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Хорошая иллюстрация. События в Париже приведут к усилению ультра-правых Европы.

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'For the fatherland, peace, German culture, against religious bigotry, against islamization and multiculture' - such slogan is proclaimed by poster in the hands of protesters at the recent PEGIDA demonstration (Patriotische Europäer gegen die Islamisierung des Abendlandes - Patriotic Europeans Against the Islamization of the West), which took place in Dresden, eastern Germany on January 12, 2015 after notorious Islamist terrorists attack on the French satirical magazine Charlie Hebdo.
The example given above is the best illustration of the fears of modern Western Europeans, especially average citizens of wealthy "locomotives of the EU" - Germany and France. Nationalist slogans are no longer the privilege of skinhead youth. Now respectable philistines are marching with them, too, swelling the ranks of the so-called “pinstriped Nazis”.
And these fears of the middle class are quite understandable. Obviously long-term efforts to integrate immigrants, especially Muslims, into European society did not bring the expected results. Europe is at a crossroads. It is not yet clear what strategic measures will be taken by leadership of the EU countries. One thing is certain: just to maintain the status quo and to do nothing is no longer an option. The electorate is expressing dissatisfaction increasingly, and politicians have to react somehow to these new challenges to European security - or they will be replaced.
Exactly this is the hope of the populist right-wing camp, which took recent events as a gift of fate, judging by its tireless activity on a wave of public indignation after the Islamists terrorist attacks in Paris. People are afraid, people feel insecure, people want to be protected, and it serves as an excellent basis for making the political capital of nationalist parties. As noted by Paul Sheehan: 'This is why France faces a potential political storm in the 2017 presidential elections. The front-runner is Marine Le Pen, head of the Front National, which for many years functioned as a far-right fringe party. It no longer inhabits the fringe.'
The situation is aggravated by an economic crisis, the symptoms of which, in particular an increase of the number of unemployed, has contributed to the exaltation of right-wing sentiments in society and growth of aggression against migrants, and not only immigrants from Asia and Africa, but even people from less successful EU countries (such as Romania, for example). Supranational EU structures must withstand this ordeal of economic difficulties, the results of which will show in practice, whether united Europe is able to create a new European identity, or our continent would return to the era of competing nations, each of which is inspired by its own myth of primordial national superiority. Yet the situation is disappointing and the growth of nationalist sentiment in the societies of the EU countries illustrates this quite clearly. As George Friedman writes in his recent article: 'That is precisely the question of the European Union. Can an entity, founded on nations of wildly different customs, expectations and economies long endure and share a common fate?'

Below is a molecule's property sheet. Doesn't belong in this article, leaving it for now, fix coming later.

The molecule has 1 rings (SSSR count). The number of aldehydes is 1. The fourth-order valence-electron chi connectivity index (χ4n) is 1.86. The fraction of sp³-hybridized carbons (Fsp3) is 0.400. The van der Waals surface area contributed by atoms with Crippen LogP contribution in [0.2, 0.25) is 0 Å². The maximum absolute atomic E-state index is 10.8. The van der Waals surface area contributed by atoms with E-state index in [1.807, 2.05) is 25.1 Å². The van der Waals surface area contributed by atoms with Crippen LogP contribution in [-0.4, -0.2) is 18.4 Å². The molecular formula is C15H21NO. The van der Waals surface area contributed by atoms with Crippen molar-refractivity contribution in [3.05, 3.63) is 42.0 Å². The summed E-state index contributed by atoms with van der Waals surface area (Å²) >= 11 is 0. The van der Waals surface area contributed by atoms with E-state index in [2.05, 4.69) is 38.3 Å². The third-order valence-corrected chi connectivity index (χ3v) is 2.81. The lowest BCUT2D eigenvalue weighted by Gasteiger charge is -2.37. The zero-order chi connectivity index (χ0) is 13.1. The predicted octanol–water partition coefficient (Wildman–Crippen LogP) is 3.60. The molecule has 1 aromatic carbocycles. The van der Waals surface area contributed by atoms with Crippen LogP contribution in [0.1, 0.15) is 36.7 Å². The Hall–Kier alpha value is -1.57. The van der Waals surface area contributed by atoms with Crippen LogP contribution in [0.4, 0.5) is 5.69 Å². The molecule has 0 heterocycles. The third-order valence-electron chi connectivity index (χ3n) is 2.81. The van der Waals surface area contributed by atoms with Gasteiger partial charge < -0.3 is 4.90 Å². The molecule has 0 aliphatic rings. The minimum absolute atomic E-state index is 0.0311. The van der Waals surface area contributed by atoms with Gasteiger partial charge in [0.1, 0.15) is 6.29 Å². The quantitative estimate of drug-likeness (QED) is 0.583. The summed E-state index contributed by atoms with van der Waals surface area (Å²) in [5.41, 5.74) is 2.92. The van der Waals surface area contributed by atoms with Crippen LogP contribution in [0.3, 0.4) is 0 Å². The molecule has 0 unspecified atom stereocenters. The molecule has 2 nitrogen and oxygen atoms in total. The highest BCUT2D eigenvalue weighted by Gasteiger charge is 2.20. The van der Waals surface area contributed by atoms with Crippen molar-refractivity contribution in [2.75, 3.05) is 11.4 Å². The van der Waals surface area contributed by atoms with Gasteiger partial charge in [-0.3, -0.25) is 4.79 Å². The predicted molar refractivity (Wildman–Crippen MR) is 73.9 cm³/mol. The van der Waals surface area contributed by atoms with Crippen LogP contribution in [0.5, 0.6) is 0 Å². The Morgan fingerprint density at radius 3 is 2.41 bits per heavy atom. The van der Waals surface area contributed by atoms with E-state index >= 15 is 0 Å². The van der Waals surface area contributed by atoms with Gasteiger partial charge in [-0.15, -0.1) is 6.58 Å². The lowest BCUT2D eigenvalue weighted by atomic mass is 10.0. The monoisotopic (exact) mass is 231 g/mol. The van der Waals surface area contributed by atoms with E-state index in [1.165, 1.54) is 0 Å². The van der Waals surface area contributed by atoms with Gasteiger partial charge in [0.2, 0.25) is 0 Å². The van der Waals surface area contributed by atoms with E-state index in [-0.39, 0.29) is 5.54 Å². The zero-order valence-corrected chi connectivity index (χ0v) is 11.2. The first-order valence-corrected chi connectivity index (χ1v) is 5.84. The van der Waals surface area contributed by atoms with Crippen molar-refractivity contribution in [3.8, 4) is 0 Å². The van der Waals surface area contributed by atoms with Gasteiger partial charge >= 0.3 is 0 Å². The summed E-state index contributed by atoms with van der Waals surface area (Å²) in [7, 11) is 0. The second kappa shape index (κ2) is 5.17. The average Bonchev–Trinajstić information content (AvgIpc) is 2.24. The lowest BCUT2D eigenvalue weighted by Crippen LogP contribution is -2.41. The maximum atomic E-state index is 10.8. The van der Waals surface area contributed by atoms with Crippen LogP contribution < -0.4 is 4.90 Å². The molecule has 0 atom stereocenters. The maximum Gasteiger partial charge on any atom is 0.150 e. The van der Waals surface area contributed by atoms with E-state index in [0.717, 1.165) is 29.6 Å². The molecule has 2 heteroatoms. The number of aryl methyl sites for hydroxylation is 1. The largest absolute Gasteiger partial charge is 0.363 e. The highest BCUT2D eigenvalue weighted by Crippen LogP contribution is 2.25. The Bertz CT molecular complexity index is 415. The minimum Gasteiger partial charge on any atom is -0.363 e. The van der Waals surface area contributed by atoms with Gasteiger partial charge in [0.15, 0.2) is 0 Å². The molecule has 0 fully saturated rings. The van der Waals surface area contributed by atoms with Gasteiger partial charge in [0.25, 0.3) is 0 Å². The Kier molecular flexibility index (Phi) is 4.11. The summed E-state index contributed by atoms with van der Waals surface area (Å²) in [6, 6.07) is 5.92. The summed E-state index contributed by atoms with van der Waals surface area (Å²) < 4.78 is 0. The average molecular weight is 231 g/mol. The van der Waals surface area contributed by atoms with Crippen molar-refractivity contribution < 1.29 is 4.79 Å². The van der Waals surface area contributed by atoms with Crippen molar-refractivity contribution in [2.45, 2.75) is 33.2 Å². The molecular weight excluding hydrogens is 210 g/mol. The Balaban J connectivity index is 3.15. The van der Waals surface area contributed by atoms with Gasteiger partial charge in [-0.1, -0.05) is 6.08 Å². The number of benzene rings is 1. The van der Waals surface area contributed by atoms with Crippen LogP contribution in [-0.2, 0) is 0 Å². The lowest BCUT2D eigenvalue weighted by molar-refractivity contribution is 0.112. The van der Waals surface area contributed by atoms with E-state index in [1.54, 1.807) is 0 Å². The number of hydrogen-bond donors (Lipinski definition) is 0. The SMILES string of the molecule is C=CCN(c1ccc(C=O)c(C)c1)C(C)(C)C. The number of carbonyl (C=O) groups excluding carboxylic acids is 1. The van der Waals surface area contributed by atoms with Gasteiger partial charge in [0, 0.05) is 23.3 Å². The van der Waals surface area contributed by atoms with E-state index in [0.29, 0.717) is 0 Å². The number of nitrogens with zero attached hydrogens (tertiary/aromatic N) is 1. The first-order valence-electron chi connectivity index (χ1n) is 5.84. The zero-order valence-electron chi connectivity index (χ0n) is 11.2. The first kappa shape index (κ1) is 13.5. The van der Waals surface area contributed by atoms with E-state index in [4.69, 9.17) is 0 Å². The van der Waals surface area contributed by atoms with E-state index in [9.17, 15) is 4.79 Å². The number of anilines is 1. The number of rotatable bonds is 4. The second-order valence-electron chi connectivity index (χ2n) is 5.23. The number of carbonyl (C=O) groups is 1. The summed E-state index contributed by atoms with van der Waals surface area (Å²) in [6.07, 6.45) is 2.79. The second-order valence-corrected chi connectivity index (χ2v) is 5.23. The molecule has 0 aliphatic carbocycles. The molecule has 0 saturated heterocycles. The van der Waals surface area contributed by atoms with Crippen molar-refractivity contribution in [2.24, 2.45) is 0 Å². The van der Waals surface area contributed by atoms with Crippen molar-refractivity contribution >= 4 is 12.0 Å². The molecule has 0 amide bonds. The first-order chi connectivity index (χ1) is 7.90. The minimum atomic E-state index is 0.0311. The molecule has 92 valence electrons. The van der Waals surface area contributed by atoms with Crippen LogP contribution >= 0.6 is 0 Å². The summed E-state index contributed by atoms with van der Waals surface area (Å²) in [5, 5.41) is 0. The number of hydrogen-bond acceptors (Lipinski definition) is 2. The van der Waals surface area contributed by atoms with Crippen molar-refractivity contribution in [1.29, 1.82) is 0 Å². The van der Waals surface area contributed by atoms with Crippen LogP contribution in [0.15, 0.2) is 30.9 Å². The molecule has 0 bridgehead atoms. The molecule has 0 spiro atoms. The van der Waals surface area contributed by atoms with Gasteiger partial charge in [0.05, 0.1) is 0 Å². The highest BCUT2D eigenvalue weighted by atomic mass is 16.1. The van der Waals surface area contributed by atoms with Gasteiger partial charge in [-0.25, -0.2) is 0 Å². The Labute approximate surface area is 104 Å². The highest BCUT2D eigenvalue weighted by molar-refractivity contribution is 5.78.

Most nationalist parties of EU states practice the ideology of euroscepticism and answer this question with strong 'No'. The last disturbing signal of this political trend is the government of eurosceptics in Greece, where new prime minister Alexis Tsipras headed a coalition formed by the forces, combination of which was just impossible to imagine yesterday: left radicals Syriza and far-right Greek party Independent Greeks (known by its Greek acronym Anel), notable for its xenophobia, antisemitism and homophobia. This nationalist party made full use of enmity rhetoric against Germany, blamed for the debt problems of Greece. The situation is complicated by the fact that radical political forces that came to power in Greece, have a long association with Putin regime, in particular with Aleksandr Dugin, an infamous ideological inspirer of 'Russian Irredenta' (which is in fact a plain attack on the territory of a neighboring sovereign state much like Hitler's claim of Sudetes) and leader of Russian fascist 'Eurasianism movement'. Unfortunately, this is not the only case in which Russia uses the extreme right of the EU states in order to destroy European unity from within.
Deepening economic contradictions between EU countries contributed to the increasing popularity of nationalism, which is used by populists for taking political power. The right-wing parties in EU play on nationalist ideas, turning public resentment against both minorities inside the country and neighboring EU states. As George Friedman wrote in his last review: 'The question about Europe now is not whether it can retain its current form, but how radically that form will change.' The EU's ability to overcome these difficulties maintaining unity depends on the wisdom of its leaders and its citizens.
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